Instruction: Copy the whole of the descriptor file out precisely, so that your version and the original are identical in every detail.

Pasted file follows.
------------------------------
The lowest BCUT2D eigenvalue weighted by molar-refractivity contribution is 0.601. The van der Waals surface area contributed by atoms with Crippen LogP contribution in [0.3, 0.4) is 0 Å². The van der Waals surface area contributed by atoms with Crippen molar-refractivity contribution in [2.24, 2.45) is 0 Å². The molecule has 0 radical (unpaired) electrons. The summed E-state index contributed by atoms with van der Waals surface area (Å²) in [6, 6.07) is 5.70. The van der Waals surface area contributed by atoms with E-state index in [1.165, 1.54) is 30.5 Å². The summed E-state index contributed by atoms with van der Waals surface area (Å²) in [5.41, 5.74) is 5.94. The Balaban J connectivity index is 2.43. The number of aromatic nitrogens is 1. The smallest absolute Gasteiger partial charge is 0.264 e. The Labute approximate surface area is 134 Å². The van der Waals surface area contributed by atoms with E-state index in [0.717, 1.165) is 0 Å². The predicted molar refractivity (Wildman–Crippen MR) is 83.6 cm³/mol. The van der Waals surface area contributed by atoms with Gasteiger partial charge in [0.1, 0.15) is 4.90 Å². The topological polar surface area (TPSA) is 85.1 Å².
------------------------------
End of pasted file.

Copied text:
The lowest BCUT2D eigenvalue weighted by molar-refractivity contribution is 0.601. The van der Waals surface area contributed by atoms with Crippen LogP contribution in [0.3, 0.4) is 0 Å². The van der Waals surface area contributed by atoms with Crippen molar-refractivity contribution in [2.24, 2.45) is 0 Å². The molecule has 0 radical (unpaired) electrons. The summed E-state index contributed by atoms with van der Waals surface area (Å²) in [6, 6.07) is 5.70. The van der Waals surface area contributed by atoms with E-state index in [1.165, 1.54) is 30.5 Å². The summed E-state index contributed by atoms with van der Waals surface area (Å²) in [5.41, 5.74) is 5.94. The Balaban J connectivity index is 2.43. The number of aromatic nitrogens is 1. The smallest absolute Gasteiger partial charge is 0.264 e. The Labute approximate surface area is 134 Å². The van der Waals surface area contributed by atoms with E-state index in [0.717, 1.165) is 0 Å². The predicted molar refractivity (Wildman–Crippen MR) is 83.6 cm³/mol. The van der Waals surface area contributed by atoms with Gasteiger partial charge in [0.1, 0.15) is 4.90 Å². The topological polar surface area (TPSA) is 85.1 Å².